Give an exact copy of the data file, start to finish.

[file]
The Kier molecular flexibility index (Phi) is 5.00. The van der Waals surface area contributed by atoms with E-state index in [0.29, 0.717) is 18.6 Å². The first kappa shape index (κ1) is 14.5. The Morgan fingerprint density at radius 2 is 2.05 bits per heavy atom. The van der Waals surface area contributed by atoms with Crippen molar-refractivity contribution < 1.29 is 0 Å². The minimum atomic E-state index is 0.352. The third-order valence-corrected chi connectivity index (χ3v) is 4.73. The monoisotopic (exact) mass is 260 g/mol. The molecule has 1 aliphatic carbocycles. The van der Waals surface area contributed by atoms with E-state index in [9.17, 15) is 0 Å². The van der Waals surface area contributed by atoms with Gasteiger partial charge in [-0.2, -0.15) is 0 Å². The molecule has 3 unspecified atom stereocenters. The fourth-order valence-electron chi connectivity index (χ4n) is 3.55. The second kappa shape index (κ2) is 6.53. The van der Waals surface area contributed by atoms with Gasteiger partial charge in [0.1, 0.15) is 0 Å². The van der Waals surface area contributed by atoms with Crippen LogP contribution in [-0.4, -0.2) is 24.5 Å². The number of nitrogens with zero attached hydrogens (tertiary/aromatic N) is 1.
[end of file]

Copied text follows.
The Kier molecular flexibility index (Phi) is 5.00. The van der Waals surface area contributed by atoms with E-state index in [0.29, 0.717) is 18.6 Å². The first kappa shape index (κ1) is 14.5. The Morgan fingerprint density at radius 2 is 2.05 bits per heavy atom. The van der Waals surface area contributed by atoms with Crippen molar-refractivity contribution < 1.29 is 0 Å². The minimum atomic E-state index is 0.352. The third-order valence-corrected chi connectivity index (χ3v) is 4.73. The monoisotopic (exact) mass is 260 g/mol. The molecule has 1 aliphatic carbocycles. The van der Waals surface area contributed by atoms with E-state index in [9.17, 15) is 0 Å². The van der Waals surface area contributed by atoms with Gasteiger partial charge in [-0.2, -0.15) is 0 Å². The molecule has 3 unspecified atom stereocenters. The fourth-order valence-electron chi connectivity index (χ4n) is 3.55. The second kappa shape index (κ2) is 6.53. The van der Waals surface area contributed by atoms with Gasteiger partial charge in [0.1, 0.15) is 0 Å². The van der Waals surface area contributed by atoms with Crippen LogP contribution in [-0.4, -0.2) is 24.5 Å². The number of nitrogens with zero attached hydrogens (tertiary/aromatic N) is 1.